Thursday, January 7, 2010

Braid, Machinarium and Samorost 2 box art

For Christmas, I gave my brother Machinarium, Samarost 2, and Braid.

Since they're downloads and didn't come with boxes, I took some old computer game boxes and made some box art.


None of this art is mine, of course. I used the art from the games and patched it together in Photoshop. The hi-res images that came with Machinarium and Samorost 2 were of great help, and so was David Hellman's Braid Graphics Briefcase.

They're all great games, and last I checked they were super-cheap. Samorost 2 was nice and short, and I've only played the Machinarium demo, but I bought Braid for myself and it's really great. And hard. I'm still stuck in world 4, I think.

Monday, December 21, 2009

Black Bean Soup

I think soup gets a bad rap. When you think of fancy food, you usually don't think soup. Maybe it's because it's so easy to make; you just throw everything in a pot, let it cook, and you have a meal in a bowl. I bet people in the middle ages made soup a lot; just throw whatever junk you have in a pot, and it becomes edible.

Most places I eat, soup is reduced to a line on the menu. You've got French onion, which is rarely done right, and soup of the day, usually whatever leftovers they want to get rid of.

But soup doesn't have to be watery and bland! This bean-based soup was filling, full of flavors, and nice to look at! Plus is was soooo easy, the only "work" was cooking the bacon and chopping the onion and cilantro. I found it on the Food Network site; I didn't know who Dave Lieberman was, but over 250 ratings couldn't be bad. You can find it here, but I'm copying it for posterity.

Black Bean Soup

10 slices bacon, finely chopped
2 medium onions, chopped (about 2 1/2 cups)
6 garlic cloves, pressed
1 (14 1/2-ounce) can reduced-sodium chicken broth
1 1/2 cups canned chopped tomatoes
2 tablespoons ketchup
2 teaspoons Worcestershire sauce
1 tablespoon chili powder
4 (15 1/2-ounce) cans black beans, drained but not rinsed
Kosher salt and freshly ground black pepper
1 bunch cilantro
juice of 1/2 lime
Thinly sliced scallions, for garnish
Sour cream, for garnish
Grated cheddar, for garnish

Put the bacon into a large heavy pot and place it over medium heat. Cook until it starts to give up its fat, about 4 minutes. Stir in the onions and cook, stirring, until they start to turn translucent, about 4 minutes. Stir in the garlic and cook until you can smell it, about 1 minute. Add the broth, tomatoes, ketchup, Worcestershire, and chili powder. Stir in the beans, turn the heat to high and bring to a boil. Adjust the heat so the soup is bubbling gently and cook 10 minutes. Season with salt and pepper.

Meanwhile, pick off all the thick stems from the cilantro. Wash it and shake dry. Chop the cilantro coarsely and stir it into the soup when it has been simmering 10 minutes. cook until the soup is thickened, about 5 minutes. Stir in the lime juice. Serve with the garnishes.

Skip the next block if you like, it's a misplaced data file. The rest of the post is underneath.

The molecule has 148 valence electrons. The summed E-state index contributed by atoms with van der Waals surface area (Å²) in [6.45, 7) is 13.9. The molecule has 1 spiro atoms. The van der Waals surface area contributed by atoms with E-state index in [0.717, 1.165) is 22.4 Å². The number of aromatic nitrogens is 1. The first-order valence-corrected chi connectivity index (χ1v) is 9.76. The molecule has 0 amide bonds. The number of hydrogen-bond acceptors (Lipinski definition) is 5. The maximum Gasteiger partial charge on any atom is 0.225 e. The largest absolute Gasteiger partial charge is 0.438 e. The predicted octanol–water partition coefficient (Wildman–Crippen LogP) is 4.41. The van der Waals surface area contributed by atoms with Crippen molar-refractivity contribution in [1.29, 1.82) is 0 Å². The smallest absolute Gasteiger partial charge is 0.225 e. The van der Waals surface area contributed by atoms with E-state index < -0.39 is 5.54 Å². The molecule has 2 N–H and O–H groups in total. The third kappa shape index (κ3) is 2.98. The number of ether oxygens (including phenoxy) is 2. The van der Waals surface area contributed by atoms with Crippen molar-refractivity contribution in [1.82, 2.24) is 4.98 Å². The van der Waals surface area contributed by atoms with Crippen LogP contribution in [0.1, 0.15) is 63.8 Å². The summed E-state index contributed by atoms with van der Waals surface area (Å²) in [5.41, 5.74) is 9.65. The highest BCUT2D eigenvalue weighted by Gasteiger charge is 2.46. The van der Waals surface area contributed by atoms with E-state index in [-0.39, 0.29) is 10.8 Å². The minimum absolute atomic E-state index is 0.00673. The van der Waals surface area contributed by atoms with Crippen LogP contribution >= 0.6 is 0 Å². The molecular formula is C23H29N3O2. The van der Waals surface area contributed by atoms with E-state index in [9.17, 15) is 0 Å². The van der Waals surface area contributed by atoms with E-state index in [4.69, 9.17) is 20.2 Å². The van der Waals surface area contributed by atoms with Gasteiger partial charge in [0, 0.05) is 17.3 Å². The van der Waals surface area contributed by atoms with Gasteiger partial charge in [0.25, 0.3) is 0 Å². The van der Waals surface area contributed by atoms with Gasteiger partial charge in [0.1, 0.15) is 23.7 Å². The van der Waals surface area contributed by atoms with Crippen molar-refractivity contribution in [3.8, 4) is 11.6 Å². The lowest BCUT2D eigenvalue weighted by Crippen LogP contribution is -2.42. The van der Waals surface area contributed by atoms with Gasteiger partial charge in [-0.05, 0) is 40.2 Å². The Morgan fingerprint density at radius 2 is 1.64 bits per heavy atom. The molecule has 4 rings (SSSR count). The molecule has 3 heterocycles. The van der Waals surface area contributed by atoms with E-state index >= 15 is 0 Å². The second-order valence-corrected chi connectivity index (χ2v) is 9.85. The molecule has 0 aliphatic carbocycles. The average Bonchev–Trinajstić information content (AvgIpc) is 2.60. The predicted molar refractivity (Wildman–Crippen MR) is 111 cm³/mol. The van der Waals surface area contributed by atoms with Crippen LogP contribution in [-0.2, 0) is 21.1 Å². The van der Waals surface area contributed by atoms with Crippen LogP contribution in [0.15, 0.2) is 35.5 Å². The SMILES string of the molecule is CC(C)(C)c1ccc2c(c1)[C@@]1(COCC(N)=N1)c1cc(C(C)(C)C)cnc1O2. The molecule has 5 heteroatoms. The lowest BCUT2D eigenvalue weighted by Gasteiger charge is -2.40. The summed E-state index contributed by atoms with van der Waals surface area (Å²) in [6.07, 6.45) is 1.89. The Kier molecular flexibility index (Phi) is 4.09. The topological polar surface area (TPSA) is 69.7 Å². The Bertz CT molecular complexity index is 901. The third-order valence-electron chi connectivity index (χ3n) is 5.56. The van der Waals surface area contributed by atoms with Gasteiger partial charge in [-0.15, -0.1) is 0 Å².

I used turkey bacon, cause I like the flavor. I only needed one onion. I also got whole canned tomatoes and chopped them into big pieces. I loved the taste of cilantro in this. And if you're anything like me, you'll add sour cream and lots of cheddar cheese.

That's a Saranac Big Moose Ale, which is great. I had it from their 12 Beers of Winter sampler.

Oh yeah, and I fried a plantain and had it with vanilla chip ice cream for dessert. Yum.

Don't forget to click for bigger pictures...silly Blogger.

Wednesday, December 9, 2009

Spicy Corn Bread

Winter is the time for baking, and quick breads are one of the easiest things to bake. In the recipe (in this book), Mark Bittman says corn bread is one of the most important recipes he knows; kind of like the "Chopsticks" of cooking, in that everyone should know it, but it tastes better. Here's the recipe as I made it.

click for a close-up of the deliciousness

Corn Bread

1 1/4 c buttermilk, milk, or yogurt
2 Tbsp olive oil (he says you can also use bacon drippings, might try that next time!)
1 1/2 c medium-grind cornmeal
1/2 c AP flour (I used whole wheat)
1 1/2 tsp baking powder
1 tsp salt
1 Tbsp sugar, plus more if you like it sweet
1 egg

Optional ingredients: I added chopped scallions and parsley, mostly for color, some grated cheddar cheese, 2 tsp of cumin and a little chili powder. I also sprinkled some sugar on top before sticking it in the oven. Do whatever you want!

Preheat oven to 375. Place olive oil in a medium ovenproof skillet or an 8-inch square baking pan over medium heat until nice and hot, about a minute, then kill the heat.
Combine the dry ingredients. Mix the egg into your liquid, and stir the liquid mixture into the dry. Combine until wet, adding more milk if needed. Pour this into your preheated oil pan/skillet, then put it in the oven for 30 minuted, or until the top is lightly browned and the sides pull away from the pan.

I was a little worried cause it didn't rise much, but it smelled so good baking, and tasted even better fresh out of the oven. This is really the kind of recipe you can memorize and prepare in less than ten minutes. I just eat  it warmed up with some butter, but it might be good with some kind of soup. I might just have to make one...